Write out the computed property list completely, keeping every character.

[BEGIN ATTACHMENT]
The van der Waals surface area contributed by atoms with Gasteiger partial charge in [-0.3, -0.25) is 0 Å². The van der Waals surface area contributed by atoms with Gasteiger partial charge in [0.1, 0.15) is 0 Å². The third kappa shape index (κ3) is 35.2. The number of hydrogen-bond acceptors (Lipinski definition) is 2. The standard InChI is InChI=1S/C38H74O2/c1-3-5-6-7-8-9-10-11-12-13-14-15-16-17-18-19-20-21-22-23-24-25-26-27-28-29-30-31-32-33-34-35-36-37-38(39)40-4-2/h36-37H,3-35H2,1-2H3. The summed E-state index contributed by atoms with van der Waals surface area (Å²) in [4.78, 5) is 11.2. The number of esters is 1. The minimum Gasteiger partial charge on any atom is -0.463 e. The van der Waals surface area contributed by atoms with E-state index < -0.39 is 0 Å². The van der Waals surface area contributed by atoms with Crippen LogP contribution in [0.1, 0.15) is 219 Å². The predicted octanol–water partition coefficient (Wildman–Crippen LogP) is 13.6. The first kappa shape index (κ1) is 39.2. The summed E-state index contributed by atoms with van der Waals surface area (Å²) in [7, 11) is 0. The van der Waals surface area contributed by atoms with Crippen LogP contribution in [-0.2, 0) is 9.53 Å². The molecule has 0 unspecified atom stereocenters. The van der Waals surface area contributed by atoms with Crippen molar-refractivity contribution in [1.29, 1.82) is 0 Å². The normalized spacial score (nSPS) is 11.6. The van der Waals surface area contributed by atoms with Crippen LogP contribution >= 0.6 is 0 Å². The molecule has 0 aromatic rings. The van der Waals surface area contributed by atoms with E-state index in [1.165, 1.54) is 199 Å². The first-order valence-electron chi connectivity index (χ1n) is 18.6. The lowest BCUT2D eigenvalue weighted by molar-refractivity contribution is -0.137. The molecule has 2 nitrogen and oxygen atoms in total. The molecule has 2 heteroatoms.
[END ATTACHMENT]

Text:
The van der Waals surface area contributed by atoms with Gasteiger partial charge in [-0.3, -0.25) is 0 Å². The van der Waals surface area contributed by atoms with Gasteiger partial charge in [0.1, 0.15) is 0 Å². The third kappa shape index (κ3) is 35.2. The number of hydrogen-bond acceptors (Lipinski definition) is 2. The standard InChI is InChI=1S/C38H74O2/c1-3-5-6-7-8-9-10-11-12-13-14-15-16-17-18-19-20-21-22-23-24-25-26-27-28-29-30-31-32-33-34-35-36-37-38(39)40-4-2/h36-37H,3-35H2,1-2H3. The summed E-state index contributed by atoms with van der Waals surface area (Å²) in [4.78, 5) is 11.2. The number of esters is 1. The minimum Gasteiger partial charge on any atom is -0.463 e. The van der Waals surface area contributed by atoms with E-state index < -0.39 is 0 Å². The van der Waals surface area contributed by atoms with Crippen LogP contribution in [0.1, 0.15) is 219 Å². The predicted octanol–water partition coefficient (Wildman–Crippen LogP) is 13.6. The first kappa shape index (κ1) is 39.2. The summed E-state index contributed by atoms with van der Waals surface area (Å²) in [7, 11) is 0. The van der Waals surface area contributed by atoms with Crippen LogP contribution in [-0.2, 0) is 9.53 Å². The molecule has 0 unspecified atom stereocenters. The van der Waals surface area contributed by atoms with Crippen molar-refractivity contribution in [1.29, 1.82) is 0 Å². The normalized spacial score (nSPS) is 11.6. The van der Waals surface area contributed by atoms with Crippen LogP contribution >= 0.6 is 0 Å². The molecule has 0 aromatic rings. The van der Waals surface area contributed by atoms with E-state index in [1.165, 1.54) is 199 Å². The first-order valence-electron chi connectivity index (χ1n) is 18.6. The lowest BCUT2D eigenvalue weighted by molar-refractivity contribution is -0.137. The molecule has 2 nitrogen and oxygen atoms in total. The molecule has 2 heteroatoms.